“What are you talking about? That’s how red has always looked,” they say.
But it wasn’t like that before. This is the first time you’ve ever seen red. Over time, you begin to think it’s not important; surely everyone sees it the same way. Your friends were right — there was nothing special about when you finally saw red. You reach adulthood and think, “well, I don’t see red anymore, but that’s okay.” Or you think, “I guess this is just how I am.” You resign yourself to living a life where you just say you like red because that’s what you’re supposed to do, even long after you and your high school boyfriend have both broken up and moved on. Surely something is wrong with you for not seeing it every time you like someone, and even often when you don’t. You feel self conscious and weird, and you fake your way through a lot of situations because you think that’s just what you should be doing, but at the back of your mind you wonder if someone else sees what you do.
Then one day you meet someone else who tells you they’ve never seen red.
“Never?” you ask. “How did you figure out it was… different for you?”
“Other kids in high school always picked it as their favorite color. But it’s so drab, like a rainy day. I just don’t understand the obsession.”
You find more and more people who don’t or rarely see red, who have favorite colors like purple and green and orange. You even find people who have never seen purple, or who have never seen either, who have entirely different favorite colors and who always knew they didn’t see either and never felt ashamed of it. You think, “wow! Everyone should know we’re here too, so people feel less alone.” You don’t want people to go through the confusion that you did and it seems like there’s an opportunity to let other people know that there are people like them, too.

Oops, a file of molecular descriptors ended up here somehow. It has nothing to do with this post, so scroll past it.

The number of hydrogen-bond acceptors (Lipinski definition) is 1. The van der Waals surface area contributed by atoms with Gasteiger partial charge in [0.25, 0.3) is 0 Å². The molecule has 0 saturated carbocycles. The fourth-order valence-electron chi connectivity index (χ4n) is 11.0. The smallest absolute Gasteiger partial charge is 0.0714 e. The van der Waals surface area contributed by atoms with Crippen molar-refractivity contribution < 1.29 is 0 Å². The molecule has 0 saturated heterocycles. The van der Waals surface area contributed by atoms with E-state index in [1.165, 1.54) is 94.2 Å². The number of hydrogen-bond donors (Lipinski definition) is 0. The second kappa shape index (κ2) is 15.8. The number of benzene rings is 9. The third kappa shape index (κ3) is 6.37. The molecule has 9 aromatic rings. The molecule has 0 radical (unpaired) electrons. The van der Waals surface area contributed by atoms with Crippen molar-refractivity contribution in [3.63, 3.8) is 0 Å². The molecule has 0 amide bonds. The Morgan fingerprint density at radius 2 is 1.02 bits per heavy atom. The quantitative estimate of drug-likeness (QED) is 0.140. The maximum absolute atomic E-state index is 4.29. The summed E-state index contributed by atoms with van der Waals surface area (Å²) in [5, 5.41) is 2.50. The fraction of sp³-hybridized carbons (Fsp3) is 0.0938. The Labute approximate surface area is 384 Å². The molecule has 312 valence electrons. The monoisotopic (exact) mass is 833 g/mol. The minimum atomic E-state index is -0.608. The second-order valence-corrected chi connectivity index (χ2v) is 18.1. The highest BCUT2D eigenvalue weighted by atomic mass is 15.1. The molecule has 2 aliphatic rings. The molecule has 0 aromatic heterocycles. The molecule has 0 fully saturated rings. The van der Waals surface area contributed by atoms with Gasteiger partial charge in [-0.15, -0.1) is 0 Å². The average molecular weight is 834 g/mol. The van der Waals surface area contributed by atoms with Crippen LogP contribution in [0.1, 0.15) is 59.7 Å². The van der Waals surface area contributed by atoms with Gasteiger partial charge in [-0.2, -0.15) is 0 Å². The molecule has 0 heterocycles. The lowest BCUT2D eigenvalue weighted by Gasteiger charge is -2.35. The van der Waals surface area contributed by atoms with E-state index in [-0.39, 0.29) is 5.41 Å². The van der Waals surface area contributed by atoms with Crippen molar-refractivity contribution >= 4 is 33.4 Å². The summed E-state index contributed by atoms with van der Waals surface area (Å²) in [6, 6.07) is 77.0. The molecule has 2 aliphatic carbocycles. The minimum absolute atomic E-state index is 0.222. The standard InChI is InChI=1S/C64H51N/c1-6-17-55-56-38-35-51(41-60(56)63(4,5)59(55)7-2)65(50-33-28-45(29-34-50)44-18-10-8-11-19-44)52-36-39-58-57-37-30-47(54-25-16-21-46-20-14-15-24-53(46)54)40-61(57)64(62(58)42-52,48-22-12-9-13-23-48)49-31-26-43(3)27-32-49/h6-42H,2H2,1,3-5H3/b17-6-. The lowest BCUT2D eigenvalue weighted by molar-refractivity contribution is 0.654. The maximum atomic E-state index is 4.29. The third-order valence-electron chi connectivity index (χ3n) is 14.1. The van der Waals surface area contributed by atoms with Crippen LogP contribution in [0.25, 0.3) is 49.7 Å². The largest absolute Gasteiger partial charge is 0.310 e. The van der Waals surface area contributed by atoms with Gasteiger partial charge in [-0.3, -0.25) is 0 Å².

But… there’s a snag.
Many people can see red and purple, and they still think there’s something wrong with you if you can’t.
People who do and can see red don’t get you. They think you’re exaggerating or that you’re lying.
“Everyone sees red,” they say.
“I don’t, and neither do these other people,” you reply. “I can talk to you about what we do see.”
“Not sewing red isn’t an identity,” others sneer. “This is a rainbow. You don’t belong here if you can’t see all parts of it.”
It’s discouraging. If the rainbow itself is about seeing things outside of the color spectrum, then why is not seeing red or purple not okay? Where else can you go?
Then one day someone who sees red stands up and says, “hey, I don’t totally understand what you see. I see red. But if this is that important to you, I support you.”
Your heart swells. Over time, you watch more people who see red and purple come forward and say that they don’t mind if you can’t, that the rainbow is for all of the color spectrum, even the invisible and the infared. After a lifetime of feeling out of place and feeling invisible, feeling like something was wrong with you, you have a community of people like yourself and others who support and love you just as you are.
You might rarely see red. You might never see it again. It’s okay — it doesn’t distress you anymore. You know that nothing is wrong with you now, and you know that you are a part of the rainbow and that there are people who aren’t like you who will defend you, and people like you who will understand you, and you feel okay. That’s all you ever really wanted.
Not everyone sees red.
I know I may never see the same colors as you, but I do know that there is nothing wrong with me if I see them differently.
Not everyone has sexual attraction, romantic attraction, or both. This is what advocating for asexuality and aromanticism can be like at times, though. There are people that think that romantic and sexual attraction are so inherent to our being as humans there’s not another way to be. They think something must be wrong with us if we don’t have it and something is especially wrong with us if we’re not distressed by it and have community around it.
The big secret is that there is nothing wrong with us. For us, owning that we don’t have sexual and/or romantic attraction is saying out loud that this is who we are and that no, we aren’t lacking in something vital. We are people who are looking for acceptance and visibility in a world that treats us like we’re invisible even when we’re loudly shouting who we are out into the world.
If you want to be an ally to asexual & aromantic folx, you have to stop assuming there’s something wrong with us for how we experience the world differently from you. This often means challenging your preconceptions towards attraction and sexual behavior VS sexuality. Let it go.
Because we are here, and queer, and there’s nothing wrong with us just for existing.
Elle Rose, also known online as secretladyspider, is a freelance writer and demisexuality advocate specializing in LGBTQIAP+ education and issues. She also creates YouTube videos about the intersection between pop culture and mental health. Contact her at firstname.lastname@example.org to see how she can work to advocate for you, or help her advocate by becoming a patron today.